Monday, January 19, 2015

Tiffany Blue & Red Putz Glitter House

 Once again, I've created a Putz glitter house
with Valentine's Day in mind. And once again, my
"Ooh great idea. I'll whip one up right now" vision
was anything but quick.
Like I always say with my chalk-painted jewelry chests....
"just because it's small doesn't mean it's easier".

I have an ardent love for aqua and red, so I was compelled to create this little gem. I've had this red-striped paper for over a year now, knowing I had to make something with it.

 As always, I have designed, hand-cut, and assembled this piece from scratch.


In a departure from my Winter Putz houses, I gave this piece a striped red & white base instead of snow, and continued the stripes with a charming awning over the door, reminiscent of a little flower shop.


I must say, it requires even more attention to detail,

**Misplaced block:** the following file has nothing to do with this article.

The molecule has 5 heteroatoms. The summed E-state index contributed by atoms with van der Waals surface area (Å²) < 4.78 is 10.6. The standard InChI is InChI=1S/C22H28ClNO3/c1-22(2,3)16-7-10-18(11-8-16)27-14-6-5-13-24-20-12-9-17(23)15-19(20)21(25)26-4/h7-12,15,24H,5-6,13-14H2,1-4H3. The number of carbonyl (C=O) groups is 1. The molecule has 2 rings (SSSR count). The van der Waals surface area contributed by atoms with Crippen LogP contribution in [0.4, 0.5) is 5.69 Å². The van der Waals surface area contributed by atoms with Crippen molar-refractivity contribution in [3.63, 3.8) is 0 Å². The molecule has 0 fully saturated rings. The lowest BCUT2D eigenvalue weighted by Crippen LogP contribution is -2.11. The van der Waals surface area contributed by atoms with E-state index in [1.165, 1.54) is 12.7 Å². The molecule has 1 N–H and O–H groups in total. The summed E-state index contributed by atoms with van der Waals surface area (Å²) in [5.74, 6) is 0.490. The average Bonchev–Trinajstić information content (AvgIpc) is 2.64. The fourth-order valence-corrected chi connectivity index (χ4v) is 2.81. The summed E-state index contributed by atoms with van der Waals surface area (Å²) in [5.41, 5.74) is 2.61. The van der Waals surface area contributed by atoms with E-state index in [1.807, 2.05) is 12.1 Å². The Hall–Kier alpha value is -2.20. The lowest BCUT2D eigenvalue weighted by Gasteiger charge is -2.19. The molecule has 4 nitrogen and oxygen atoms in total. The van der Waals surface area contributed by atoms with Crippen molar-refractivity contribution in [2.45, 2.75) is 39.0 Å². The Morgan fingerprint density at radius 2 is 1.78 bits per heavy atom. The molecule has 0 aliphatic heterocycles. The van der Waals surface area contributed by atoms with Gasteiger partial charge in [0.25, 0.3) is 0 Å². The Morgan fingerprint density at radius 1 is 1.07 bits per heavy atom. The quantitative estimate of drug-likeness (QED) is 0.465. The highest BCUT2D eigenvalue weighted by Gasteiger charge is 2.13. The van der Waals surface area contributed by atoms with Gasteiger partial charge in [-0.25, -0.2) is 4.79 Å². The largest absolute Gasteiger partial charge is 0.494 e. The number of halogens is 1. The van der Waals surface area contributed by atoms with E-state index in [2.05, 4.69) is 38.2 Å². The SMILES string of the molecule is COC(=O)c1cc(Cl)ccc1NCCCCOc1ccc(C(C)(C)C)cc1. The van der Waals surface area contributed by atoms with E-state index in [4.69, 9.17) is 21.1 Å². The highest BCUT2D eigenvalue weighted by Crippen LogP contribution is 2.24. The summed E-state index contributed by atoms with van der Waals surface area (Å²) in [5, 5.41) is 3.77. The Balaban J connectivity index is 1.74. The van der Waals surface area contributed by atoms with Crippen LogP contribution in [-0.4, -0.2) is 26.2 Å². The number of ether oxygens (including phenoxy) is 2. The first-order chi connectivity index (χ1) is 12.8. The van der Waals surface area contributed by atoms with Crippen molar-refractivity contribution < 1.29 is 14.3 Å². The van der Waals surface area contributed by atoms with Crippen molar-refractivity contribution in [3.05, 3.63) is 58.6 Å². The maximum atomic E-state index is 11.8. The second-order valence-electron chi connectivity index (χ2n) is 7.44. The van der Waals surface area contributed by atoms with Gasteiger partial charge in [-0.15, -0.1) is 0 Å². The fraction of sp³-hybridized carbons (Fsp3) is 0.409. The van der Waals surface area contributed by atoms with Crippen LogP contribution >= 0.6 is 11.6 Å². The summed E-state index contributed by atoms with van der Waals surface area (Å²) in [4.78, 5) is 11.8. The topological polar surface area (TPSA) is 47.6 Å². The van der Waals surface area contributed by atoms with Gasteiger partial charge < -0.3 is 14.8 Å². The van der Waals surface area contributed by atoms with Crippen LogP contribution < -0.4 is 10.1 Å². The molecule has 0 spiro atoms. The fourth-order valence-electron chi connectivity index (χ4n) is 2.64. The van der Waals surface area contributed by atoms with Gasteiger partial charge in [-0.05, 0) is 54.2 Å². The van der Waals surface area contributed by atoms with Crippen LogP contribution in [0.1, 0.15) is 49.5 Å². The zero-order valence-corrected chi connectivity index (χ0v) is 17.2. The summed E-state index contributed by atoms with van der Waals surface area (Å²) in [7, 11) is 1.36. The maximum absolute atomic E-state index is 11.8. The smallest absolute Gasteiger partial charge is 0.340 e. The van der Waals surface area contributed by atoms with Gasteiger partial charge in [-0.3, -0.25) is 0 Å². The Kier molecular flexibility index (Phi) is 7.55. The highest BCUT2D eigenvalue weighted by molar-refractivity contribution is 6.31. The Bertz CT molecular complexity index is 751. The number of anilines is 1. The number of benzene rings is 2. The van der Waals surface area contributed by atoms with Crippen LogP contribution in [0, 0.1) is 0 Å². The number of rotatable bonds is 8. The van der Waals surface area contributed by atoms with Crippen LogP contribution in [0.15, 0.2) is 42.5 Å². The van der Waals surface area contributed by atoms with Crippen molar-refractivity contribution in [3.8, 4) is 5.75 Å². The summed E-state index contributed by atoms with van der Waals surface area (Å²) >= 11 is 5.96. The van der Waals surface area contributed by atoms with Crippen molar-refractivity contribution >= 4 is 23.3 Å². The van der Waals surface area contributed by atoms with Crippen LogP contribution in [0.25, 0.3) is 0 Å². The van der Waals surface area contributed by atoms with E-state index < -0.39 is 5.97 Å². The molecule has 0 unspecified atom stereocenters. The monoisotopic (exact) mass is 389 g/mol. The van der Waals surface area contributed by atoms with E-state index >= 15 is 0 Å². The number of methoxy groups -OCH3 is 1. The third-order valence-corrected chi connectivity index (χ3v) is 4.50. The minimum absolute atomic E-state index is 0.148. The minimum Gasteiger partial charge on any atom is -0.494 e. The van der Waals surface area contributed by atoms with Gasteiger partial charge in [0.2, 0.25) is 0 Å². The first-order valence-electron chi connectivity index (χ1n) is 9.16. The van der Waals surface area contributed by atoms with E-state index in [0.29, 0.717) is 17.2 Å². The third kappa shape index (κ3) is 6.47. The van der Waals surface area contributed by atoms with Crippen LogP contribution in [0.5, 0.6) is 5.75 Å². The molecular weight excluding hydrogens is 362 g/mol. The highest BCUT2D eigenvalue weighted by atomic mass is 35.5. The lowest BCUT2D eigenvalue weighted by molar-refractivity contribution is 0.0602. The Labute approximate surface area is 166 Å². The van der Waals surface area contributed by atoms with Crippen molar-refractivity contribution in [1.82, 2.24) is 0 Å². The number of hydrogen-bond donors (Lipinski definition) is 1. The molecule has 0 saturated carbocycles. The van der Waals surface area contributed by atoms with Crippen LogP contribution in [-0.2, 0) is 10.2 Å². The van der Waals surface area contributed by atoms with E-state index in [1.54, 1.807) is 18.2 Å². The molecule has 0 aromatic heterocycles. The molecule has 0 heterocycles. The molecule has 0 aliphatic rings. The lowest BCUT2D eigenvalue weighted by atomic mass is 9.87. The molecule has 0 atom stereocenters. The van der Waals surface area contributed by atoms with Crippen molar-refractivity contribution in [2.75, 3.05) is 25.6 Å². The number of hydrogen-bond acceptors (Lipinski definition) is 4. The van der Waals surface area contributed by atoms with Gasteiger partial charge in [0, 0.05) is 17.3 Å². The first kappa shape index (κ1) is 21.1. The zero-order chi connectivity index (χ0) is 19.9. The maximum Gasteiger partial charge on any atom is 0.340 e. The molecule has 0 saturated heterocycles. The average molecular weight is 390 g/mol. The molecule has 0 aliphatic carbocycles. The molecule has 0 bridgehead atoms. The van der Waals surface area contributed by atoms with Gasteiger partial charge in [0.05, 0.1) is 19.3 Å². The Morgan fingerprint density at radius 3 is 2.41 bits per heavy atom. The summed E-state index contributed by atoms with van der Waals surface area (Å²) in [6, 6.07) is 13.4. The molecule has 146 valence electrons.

since snow covers a multitude of imperfections.

The tiny windows are fuzzy with white flocking, and below each is an aqua-tinted millinery flower in a window box. These “boxes” and roof are made of thin-fluted corrugated wrap. Flowers are lightly dusted in fine crytally glitter.


The roof and door are both painted in Tiffany blue. I hand-painted details on the door, with an added thin strip of
German Dresden across it for texture. 
The door windows are coated in clear German glass glitter.


The entire house is encrusted with red German glass glitter. I've sealed the glitter with varnish for added adhesion, which will also prevent it from darkening.